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Re: When should I use a dispatch table?

by traveler (Parson)
on Nov 30, 2006 at 23:37 UTC ( #587080=note: print w/replies, xml ) Need Help??

in reply to When should I use a dispatch table?

I was pretty surprised by this, too. I have comments on your test, and then a theory. First the comments:

The values in @find are integers, but in the if_else comparison tree, you test for string equality.

Testing the hash for existance of a key first, seems wasteful. It might be faster if you did an eval and only acted on failure in that case. Of course, I haven't benched that, yet.

My theory: maybe, just maybe, perl does the thing C used to (and maybe still does) and and builds if-else chains into a hash table for evaluation. Dunno.


  • Comment on Re: When should I use a dispatch table?

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Re^2: When should I use a dispatch table?
by runrig (Abbot) on Dec 01, 2006 at 00:04 UTC
      The issue that traveler pointed out was that I tested if a key existed when I didn't need to. Only when the user defines the -u option is it necessary to test for the hash key's existance. Without the -u, there is no default condition and the exists can be avoided. I corrected the template accordingly.

      You have mentioned an alternative way of determining which sub to dispatch. Unfortunately it may actually be less efficient than exists. You are fetching the value and testing it for truth where exists need only check to see if the key is present in the hash.

      Cheers - L~R

        Yes, my version requires that there is a default (I hadn't examined the full version of your code closely as to whether or not it required a default), and although I know exists is more efficient than fetching the value unconditionally, overall efficiency depends on what the common case is. If most of the time you are fetching an existing value, then you may as well fetch it instead of testing for existence and then fetching it anyway. Your version always tests for existence then fetches one value or the other.

        Also, I agree w/chromatic's rant below, and the usual rant about premature optimization also applies (though I realize benchmarking this sort of thing can sometimes be a fun way to pass the time). :-)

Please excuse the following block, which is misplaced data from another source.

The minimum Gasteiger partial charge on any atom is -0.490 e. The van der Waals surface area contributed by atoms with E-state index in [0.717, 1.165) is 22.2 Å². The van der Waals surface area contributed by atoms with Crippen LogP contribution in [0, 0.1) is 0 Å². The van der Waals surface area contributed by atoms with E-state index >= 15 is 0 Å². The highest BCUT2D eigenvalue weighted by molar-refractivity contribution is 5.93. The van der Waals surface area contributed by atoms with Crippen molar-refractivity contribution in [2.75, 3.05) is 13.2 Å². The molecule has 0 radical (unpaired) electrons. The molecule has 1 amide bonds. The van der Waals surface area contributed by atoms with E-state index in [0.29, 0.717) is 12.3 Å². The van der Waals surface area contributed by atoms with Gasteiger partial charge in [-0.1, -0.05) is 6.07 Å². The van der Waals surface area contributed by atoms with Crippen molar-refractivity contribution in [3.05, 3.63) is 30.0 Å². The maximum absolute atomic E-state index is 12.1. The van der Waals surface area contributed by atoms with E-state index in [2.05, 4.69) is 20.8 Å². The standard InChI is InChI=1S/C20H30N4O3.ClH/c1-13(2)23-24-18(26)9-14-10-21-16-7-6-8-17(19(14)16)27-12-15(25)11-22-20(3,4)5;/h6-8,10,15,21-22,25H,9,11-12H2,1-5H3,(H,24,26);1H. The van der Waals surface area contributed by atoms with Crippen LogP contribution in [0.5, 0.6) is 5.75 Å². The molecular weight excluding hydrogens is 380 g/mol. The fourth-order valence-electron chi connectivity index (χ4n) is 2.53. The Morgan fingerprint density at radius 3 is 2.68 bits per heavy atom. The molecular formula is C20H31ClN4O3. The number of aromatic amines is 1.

runrig++, very clever. I had to stare at it for a second to realize what was going on.

Re^2: When should I use a dispatch table?
by Limbic~Region (Chancellor) on Nov 30, 2006 at 23:46 UTC
    The values are integers only because it made enumerating easier. The string equality is intentional. The 1 .. n could have as easily been 'a' .. 'z'.

    The testing for the hash key existance is necessary sometimes (default condition). The template didn't discriminate and always added it. Thanks to your keen eye, it has been fixed. It did not change the results that much with or without default conditions.

    Cheers - L~R

      The values are integers only because it made enumerating easier. The string equality is intentional. The 1 .. n could have as easily been 'a' .. 'z'.

      OK. But doesn't that make the ifelse code slower because it has to stringify and/or do string comparison, while the hash can do an integer comparison?

      I did try another test. Since the values were integers I replaced the dispatch table hash with an array and performance improved, but not enough to catch the ifelse. I am still quite confused.

        Stringification happens both in the hash table and in the if/elsif equality test so it is fair. The eq forces string context and so do hash keys. Anyone that has tried to use a reference as a hash key can attest to that.

        Cheers - L~R

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